Electronic Theatre In-depth Review: Mortal Kombat: Deception (US)

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Rating: 5.0/5 (2 votes cast)

Electronic Theatre ImageAs one of the worlds leading beat-‘em-up franchises, Midway have huge legacy to live up to. They’ve have had a lot of success with the Mortal Kombat franchise, right from its early days people the world over have spent hour after hour kicking two tons of crap out of the characters or friends on multiplayer. Previous 3D renditions of the franchise (Mortal Kombat: Deadly Alliance and Mortal Kombat 4) have fallen short of this. Mortal Kombat: Deadly Alliance now appears like working code for Mortal Kombat: Deception. The moves didn’t flow into each other and the graphics weren’t as well presented.

Although Mortal Kombat: Deception is never going Electronic Theatre Imageto be released on the GameCube in the UK , to my delight a college of mine (who was in America ) bought me a copy. The GameCube version of the title had been held back because the other formats were falling behind schedule. So Midway added a few special features; Shao Khan and Goro as playable characters (never before have these two characters been playable). At the beginning of the game you start with 6 more players than the other versions.

I’ve played Mortal Kombat: Deception on the Xbox and PlayStation2 and, although it’s a great game on both systems it falls short of the GameCube version – partly because of the systems themselves. It’s not so much the systems fault the developers haven’t worked so hard at correcting all the faults and sloppy controls; the PlayStation2’s Dual Shock2 controller just hurts my hands and the S-pad controller for the Xbox is plain awful – why did Microsoft change from their original pad? You know, -the chunky pad- which in my opinion is a much better pad. I hear you say Electronic Theatre Image“well the PlayStation2 pad is a better controller than any other pad!”. This is the response you get from the uneducated gamer – people who don’t give a system the chance to prove itself. You simply can’t just play one game then judge a system (just like our preconceptions when we meet someone new).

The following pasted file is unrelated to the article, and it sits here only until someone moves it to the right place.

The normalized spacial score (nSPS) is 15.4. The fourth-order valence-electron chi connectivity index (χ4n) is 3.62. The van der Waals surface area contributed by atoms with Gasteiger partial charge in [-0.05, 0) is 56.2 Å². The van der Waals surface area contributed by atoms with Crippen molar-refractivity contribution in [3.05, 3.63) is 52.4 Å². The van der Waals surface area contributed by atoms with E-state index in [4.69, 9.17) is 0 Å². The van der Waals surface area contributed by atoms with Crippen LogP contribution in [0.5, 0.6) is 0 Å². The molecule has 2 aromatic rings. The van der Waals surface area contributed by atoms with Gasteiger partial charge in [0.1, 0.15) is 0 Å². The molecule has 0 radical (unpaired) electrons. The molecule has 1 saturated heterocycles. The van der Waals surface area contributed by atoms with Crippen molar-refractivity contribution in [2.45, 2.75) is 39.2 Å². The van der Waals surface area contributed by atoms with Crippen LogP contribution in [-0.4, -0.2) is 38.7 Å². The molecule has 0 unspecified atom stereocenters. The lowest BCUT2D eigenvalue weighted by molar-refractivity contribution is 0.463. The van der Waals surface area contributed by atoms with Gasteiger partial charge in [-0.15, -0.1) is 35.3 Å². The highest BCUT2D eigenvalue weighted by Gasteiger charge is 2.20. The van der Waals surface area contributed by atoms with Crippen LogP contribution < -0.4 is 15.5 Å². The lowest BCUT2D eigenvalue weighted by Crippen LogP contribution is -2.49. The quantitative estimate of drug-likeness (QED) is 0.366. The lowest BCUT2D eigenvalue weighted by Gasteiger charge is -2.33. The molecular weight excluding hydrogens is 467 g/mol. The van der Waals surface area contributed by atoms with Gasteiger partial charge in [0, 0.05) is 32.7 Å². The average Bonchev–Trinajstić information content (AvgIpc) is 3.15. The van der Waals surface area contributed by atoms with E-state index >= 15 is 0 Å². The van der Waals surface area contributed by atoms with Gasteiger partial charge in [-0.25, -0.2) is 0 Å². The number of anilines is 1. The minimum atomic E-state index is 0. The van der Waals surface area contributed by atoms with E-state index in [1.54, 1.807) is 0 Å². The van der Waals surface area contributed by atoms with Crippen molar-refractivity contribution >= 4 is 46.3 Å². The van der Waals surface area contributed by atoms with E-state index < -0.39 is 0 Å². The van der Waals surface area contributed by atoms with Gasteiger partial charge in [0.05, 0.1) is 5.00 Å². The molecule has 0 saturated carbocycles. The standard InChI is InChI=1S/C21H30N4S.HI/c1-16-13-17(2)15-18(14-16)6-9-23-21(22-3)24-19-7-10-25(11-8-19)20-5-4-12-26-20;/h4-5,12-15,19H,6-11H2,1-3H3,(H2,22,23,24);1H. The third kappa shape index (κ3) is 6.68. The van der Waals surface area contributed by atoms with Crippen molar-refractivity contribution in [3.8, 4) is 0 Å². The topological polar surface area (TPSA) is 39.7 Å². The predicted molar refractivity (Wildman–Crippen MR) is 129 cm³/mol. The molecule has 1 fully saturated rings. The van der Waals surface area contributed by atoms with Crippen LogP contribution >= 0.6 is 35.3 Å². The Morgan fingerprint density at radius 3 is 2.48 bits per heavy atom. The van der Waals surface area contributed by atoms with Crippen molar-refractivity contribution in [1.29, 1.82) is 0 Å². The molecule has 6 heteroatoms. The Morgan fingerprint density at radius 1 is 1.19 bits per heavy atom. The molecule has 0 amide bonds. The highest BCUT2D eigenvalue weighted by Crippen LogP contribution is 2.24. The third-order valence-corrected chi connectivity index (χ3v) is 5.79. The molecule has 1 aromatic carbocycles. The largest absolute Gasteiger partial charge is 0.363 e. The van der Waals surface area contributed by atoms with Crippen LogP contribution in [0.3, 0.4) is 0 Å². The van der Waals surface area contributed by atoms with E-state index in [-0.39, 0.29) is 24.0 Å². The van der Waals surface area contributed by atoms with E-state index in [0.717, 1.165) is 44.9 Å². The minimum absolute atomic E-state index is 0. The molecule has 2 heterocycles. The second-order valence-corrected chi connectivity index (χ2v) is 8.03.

In my opinion the design of the GameCube release is a much better system. It’s clearer than the PlayStation2 version, the controls (oh those lovely GameCube controls) are much better and the newly added Analogue control is calibrated perfectly. The usual moves apply like pressing towards on the D-pad whilst pressing B, B, Y, B for combos etc… My point is bolstered by the fact that Nintendo gave full development of the controller to a gamer; instead of just improving on earlier designs. I can’t work out why everyone moans about the GameCube controller, everyone says “I can’t get used to it, the controls are all Electronic Theatre Imagein funny places it’s a weird shape blah de blah…”   The controls are there at your fingertips, it fits snugly into the palm of your hands, and the Analogue sticks are in much better places and, the WaveBird -what an amazing piece of technology.